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How to Start a Private Equity Fund

By: James DiCostanzo

Sales Director
April 18, 2023
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Starting a private equity or venture capital fund looks, to many, to be a challenging prospect in the current climate. After setting records for year after year, fundraising has slowed and the current outlook looks bleak. For many LPs, this means they’ll likely stick closely to well known and vetted funds with a long history, rather than making a bet with an emerging manager. As reported by Pitchbook, first time fund count dropped from 119 in 2021 to a mere 42 in 2022.

But that doesn’t mean there aren’t still opportunities for emerging managers or that they aren’t able to leverage specific advantages not available to larger GPs. Their small size and nimbleness allow them to explore niche markets that are too narrow for larger firms to take invest in. As Chris Smyth, EY’s Americas PE leader puts it:

“We’re going to continue to see LPs invest in the lower-end funds because they market they’re going after is very different than what the mega funds are going after.”

-Chris Smyth, EY, Americas PE Leader

What all this does mean is that emerging managers wondering how to start a private equity firm need to make sure that all of their core processes — from securing initial funding to deciding on infrastructure and staffing, to choosing a team of advisors (lawyers, compliance officers, accountants, etc.) — are as buttoned up as possible. This guide is designed to help burgeoning general partners do just that, by illustrating some of the best practices for those who are launching their first institutional fund.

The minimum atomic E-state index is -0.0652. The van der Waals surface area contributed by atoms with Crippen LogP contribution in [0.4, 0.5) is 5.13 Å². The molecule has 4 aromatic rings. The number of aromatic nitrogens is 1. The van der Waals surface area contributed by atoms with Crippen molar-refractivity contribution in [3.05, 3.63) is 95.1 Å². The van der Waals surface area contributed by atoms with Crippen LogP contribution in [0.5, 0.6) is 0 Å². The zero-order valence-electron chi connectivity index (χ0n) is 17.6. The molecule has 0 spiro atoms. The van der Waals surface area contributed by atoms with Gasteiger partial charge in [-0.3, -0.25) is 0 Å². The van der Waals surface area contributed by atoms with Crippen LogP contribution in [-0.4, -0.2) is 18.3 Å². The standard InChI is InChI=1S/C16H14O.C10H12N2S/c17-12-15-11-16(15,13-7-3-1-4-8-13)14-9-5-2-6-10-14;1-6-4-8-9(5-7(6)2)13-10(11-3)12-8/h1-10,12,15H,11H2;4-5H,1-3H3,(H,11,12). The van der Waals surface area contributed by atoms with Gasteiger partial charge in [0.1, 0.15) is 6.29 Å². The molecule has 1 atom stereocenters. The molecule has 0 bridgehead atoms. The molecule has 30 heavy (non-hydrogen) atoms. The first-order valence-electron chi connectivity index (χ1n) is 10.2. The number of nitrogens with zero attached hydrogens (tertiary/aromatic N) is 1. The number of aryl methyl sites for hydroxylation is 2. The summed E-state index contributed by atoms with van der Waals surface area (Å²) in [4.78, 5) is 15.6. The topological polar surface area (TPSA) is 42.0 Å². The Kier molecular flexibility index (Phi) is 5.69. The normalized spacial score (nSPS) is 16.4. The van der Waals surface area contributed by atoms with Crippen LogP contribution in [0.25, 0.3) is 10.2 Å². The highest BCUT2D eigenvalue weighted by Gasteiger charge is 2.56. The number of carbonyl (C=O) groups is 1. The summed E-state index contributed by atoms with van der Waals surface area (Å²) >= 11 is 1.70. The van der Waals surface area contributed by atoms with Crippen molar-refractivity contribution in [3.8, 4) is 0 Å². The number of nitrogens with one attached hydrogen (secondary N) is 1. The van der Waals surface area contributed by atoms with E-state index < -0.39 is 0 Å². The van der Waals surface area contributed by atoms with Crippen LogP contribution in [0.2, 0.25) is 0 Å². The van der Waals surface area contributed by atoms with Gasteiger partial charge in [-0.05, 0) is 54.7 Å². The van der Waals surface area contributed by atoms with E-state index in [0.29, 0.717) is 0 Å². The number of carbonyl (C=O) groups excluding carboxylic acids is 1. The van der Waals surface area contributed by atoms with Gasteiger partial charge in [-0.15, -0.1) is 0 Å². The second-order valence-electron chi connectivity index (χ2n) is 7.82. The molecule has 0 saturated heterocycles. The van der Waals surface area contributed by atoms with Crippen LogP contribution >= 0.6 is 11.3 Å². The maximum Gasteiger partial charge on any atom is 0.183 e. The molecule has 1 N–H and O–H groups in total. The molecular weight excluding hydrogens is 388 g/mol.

ALLVUE RECOGNIZED AS BEST FUND ACCOUNTING SOLUTION FOR U.S. EMERGING MANAGERS BY PRIVATE EQUITY WIRE

What is an emerging manager?

This phrase typically describes managers actively launching and raising capital for their first, second, or even third fund, generally with a track record of two years or shorter or with assets below a particular threshold. It can also refer to a fund that is majority owned by those typically underserved in the community (like women or people of color). While there are occasional references to “first-time managers,” the “emerging” verbiage covers the entire segment of new and growing firms.

 

The emerging manager landscape

Size and scope

The recent headwinds across private equity and venture capital have impacted emerging managers and first-time funds as well. In 2022, firms under $100M raised only .87% of all private equity capital, down more than half from 2.01% the previous year. As mentioned above and as attested to by the large number of emerging manager programs offered, upstart managers will continue to be a necessary part of an LP’s diversified portfolio, but the field will likely continue to be competitive.

Share of private equity capital raised by size bucket

How to start a private equity fund - share of private capital raised by size bucket

READ MORE: 5 STEPS TO PRIVATE EQUITY FUNDRAISING SUCCESS

Performance of first-time funds

One of the reasons even reticent LPs continue to make bets on new private equity firms is the performance of those firms.

Judging by internal rate of return, first-time funds historically outperform more-established rivals, in part due to the hard-to-quantify drive of emerging managers needing to build a successful track record from the outset. The size of first-time funds – on average, between $100 million and $200 million, per PitchBook – can also be an advantage, as small funds can be more agile and produce greater relative returns.

IRR quartiles by fund type

 

The changing perception of emerging managers

The perception of emerging managers has changed over the last year. The 2022 Buyouts Emerging Manager Survey of Institutional Investors revealed that, in this more tumultuous environment, a majority of those surveyed agreed with the statement that “investors are hesitant to invest in emerging managers,” a meaningful change from the previous year, when a majority of respondents felt that the risk/return of established managers was attractive.

“Investors are hesitant to invest in emerging managers”

How to start a private equity fund: Investors are hesitant to invest in emerging managers